I have learned to let go of myself, my pride, my ego and to put my child and his needs + safety first. While normally, I am quick to get things done and place others before myself, I repeatedly have to tell myself that it is okay to accept help and be helped. Daily, I have watched my husband Paul, parents, and siblings take care of me and instead do things for me that otherwise, naturally can do for myself. Fixed meals, not being able to perform household chores, declining invitations to hang out, inability to leave the house for leisure, and achingly sitting in a wheelchair while my parents wheel me for bi-weekly doctor appointments are just a few of the things I've had to selflessly accept in order to fight for my child's life.
If you're reading this and have never been on bedrest like I have, I want you to know that bedrest is messy. It is isolating, restricting, depressing, and can leave you thinking and feeling hopeless majority of the time. It is not Netflix and chilling all day, unlimited web browsing, matched PJs, and beautiful weekly bump photos. It is learning to stay and lay down while everyone else you love is up and about, staying indoors when the rest of the world is soaking up the LA summer sun, multiple daily bouts of crying due to fluctuating pregnancy hormones, feelings of depression, and loneliness, and forgetting to love/ care for yourself so a bare face and quick top knot while avoiding the mirror all day is just the shortcut for not bursting into random tears (again, for the millionth time today).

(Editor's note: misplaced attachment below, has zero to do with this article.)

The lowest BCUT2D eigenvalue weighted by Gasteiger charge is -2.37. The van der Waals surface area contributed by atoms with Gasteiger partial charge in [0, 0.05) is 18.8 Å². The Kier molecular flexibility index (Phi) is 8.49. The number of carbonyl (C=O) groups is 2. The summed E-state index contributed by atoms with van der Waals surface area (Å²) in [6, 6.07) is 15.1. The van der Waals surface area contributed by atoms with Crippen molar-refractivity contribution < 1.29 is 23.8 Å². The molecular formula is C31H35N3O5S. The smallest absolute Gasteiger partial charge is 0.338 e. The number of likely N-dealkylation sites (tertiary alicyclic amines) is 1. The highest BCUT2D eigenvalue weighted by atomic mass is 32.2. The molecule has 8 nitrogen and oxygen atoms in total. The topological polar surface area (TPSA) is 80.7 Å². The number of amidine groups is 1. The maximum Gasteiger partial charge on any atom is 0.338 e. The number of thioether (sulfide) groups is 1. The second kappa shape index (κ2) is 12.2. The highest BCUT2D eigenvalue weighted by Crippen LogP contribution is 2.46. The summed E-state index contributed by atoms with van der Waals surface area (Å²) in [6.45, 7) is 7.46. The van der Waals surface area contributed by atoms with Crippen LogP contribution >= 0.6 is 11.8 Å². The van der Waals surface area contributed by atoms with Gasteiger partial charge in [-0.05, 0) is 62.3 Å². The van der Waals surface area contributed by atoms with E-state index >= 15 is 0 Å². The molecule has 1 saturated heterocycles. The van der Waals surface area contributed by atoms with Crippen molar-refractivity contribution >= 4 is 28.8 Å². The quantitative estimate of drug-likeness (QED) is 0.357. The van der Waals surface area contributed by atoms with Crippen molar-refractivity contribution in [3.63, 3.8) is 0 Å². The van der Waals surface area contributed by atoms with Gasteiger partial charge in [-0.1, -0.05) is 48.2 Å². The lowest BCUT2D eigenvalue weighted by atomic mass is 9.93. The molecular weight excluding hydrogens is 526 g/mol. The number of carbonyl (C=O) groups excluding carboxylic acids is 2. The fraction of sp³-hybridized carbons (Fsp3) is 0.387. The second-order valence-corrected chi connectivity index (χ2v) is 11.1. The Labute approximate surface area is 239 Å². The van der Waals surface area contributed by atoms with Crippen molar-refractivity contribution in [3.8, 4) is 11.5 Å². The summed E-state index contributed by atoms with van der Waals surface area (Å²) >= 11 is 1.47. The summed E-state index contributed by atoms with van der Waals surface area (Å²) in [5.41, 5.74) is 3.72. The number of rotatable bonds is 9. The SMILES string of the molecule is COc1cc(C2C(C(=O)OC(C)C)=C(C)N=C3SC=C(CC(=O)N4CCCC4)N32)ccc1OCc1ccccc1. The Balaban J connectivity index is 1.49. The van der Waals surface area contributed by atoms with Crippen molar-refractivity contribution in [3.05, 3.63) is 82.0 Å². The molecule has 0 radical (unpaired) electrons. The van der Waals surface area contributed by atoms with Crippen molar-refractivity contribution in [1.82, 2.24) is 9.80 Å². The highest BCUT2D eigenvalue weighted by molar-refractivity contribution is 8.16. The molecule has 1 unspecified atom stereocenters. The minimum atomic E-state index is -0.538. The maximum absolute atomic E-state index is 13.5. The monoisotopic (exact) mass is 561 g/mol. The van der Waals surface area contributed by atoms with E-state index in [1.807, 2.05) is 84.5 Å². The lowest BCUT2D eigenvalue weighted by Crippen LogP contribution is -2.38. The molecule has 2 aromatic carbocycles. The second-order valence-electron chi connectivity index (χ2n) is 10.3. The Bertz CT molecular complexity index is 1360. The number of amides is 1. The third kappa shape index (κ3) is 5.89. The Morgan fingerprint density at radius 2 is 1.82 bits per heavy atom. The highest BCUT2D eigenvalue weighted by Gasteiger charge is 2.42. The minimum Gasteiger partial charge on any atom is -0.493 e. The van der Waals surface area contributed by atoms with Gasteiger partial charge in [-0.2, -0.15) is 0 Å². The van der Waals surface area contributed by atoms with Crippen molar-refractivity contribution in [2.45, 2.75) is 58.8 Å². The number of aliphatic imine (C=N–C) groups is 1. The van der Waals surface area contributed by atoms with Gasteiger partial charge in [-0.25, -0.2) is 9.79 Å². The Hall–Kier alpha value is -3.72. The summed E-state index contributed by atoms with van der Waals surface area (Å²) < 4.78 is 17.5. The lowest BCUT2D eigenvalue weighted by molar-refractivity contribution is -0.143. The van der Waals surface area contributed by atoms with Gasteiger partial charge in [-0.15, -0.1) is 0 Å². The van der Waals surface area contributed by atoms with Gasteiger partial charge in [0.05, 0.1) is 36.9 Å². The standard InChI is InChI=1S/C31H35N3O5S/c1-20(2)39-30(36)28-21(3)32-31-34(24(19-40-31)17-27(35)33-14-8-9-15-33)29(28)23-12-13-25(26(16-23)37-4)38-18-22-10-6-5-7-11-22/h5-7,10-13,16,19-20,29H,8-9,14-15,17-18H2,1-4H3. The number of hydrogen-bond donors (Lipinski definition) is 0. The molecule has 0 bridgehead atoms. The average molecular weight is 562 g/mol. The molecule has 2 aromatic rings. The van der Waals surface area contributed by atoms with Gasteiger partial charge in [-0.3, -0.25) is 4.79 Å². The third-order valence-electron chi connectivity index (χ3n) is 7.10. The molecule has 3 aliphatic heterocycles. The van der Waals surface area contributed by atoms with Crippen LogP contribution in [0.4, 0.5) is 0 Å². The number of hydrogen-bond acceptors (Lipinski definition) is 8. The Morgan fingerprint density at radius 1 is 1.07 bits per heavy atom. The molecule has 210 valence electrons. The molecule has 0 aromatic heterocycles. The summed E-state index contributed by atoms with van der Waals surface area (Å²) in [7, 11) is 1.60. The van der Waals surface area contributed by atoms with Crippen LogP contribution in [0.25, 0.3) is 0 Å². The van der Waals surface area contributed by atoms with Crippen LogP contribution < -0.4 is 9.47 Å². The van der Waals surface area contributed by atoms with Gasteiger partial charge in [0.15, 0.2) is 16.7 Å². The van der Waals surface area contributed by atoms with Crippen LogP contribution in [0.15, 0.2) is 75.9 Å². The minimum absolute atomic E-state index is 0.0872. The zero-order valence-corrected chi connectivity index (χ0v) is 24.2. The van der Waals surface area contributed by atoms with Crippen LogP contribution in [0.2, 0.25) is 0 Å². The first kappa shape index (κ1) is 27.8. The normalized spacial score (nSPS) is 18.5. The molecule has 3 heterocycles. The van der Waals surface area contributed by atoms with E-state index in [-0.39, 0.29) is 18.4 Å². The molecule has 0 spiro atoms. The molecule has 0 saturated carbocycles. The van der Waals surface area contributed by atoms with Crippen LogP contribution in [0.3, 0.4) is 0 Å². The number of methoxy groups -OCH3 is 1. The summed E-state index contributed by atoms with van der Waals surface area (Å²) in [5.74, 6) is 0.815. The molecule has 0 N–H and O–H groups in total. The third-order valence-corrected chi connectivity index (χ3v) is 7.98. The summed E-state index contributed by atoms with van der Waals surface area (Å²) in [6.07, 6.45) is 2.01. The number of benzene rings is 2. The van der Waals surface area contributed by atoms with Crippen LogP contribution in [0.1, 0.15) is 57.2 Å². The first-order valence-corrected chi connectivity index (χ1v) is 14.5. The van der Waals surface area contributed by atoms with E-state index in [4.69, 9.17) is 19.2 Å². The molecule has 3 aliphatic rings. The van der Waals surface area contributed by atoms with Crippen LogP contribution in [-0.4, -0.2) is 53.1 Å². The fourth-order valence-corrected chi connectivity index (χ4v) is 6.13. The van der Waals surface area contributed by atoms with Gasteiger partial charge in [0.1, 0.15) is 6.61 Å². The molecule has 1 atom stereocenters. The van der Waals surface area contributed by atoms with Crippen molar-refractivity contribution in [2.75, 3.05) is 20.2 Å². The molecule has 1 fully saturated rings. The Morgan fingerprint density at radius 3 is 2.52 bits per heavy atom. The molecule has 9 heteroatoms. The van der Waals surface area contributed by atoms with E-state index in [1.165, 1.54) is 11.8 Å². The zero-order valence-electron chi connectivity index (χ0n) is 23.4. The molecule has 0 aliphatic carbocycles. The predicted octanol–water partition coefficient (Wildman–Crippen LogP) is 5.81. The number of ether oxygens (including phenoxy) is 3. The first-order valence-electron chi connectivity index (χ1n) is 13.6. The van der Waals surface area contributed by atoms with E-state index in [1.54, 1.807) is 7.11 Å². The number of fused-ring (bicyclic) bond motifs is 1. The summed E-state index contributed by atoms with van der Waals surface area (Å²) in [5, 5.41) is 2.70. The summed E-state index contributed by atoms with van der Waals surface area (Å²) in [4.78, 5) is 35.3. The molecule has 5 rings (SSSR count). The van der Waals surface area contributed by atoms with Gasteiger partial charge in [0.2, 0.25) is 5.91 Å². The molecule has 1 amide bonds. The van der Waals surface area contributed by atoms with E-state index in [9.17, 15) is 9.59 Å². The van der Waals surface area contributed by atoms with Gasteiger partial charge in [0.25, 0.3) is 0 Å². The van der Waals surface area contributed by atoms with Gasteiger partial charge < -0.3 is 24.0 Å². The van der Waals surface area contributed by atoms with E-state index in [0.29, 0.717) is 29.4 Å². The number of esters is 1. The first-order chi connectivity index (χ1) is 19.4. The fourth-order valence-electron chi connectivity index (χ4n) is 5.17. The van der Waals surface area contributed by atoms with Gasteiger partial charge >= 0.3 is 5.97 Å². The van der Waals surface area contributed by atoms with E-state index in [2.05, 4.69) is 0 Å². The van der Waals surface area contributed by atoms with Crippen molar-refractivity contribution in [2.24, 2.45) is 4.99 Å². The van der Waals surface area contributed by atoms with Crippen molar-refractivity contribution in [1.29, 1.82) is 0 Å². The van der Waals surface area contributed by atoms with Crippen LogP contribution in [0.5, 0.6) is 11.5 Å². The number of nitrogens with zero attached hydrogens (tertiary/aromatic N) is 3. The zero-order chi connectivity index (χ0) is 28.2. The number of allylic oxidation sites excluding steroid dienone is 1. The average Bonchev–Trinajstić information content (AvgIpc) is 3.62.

Though bedrest has been far from easy, one thing keeps me going and is what keeps my spirit and faith lifted - everyday that I still remain pregnant is a true blessing. I've been keeping track of baby and I's progress through a calendar that I created on my first full day of bedrest. Commonly one would assume that it is a countdown calendar but to Paul and I, it serves as a count UP calendar. After experiencing preterm labor and delivery and our losing Haven, everyday that I am able to stay pregnant means an extra day for our son to get healthier and grow stronger until my stitch gets removed. We are programmed to see X's and think, "another day over and done with", but to us every X means another day given to us because of God's grace, faithfulness, and visible proof of His hand at work.
Through the extreme highs and lows I've endured during this season of re-teaching and shaping my heart for the best, I know that God has a bigger picture in mind. A picture of better and beautiful things to come than I could ever begin to imagine. To my dancing daughter in heaven and dancing son in the womb - this journey, this season, is for You - Mommy's biggest teachers.
If you stumbled upon this post and are spending your pregnancy on bedrest too, from my bed + couch to you + yours, you are not alone, you are incredible and you and your baby(ies) are worth it.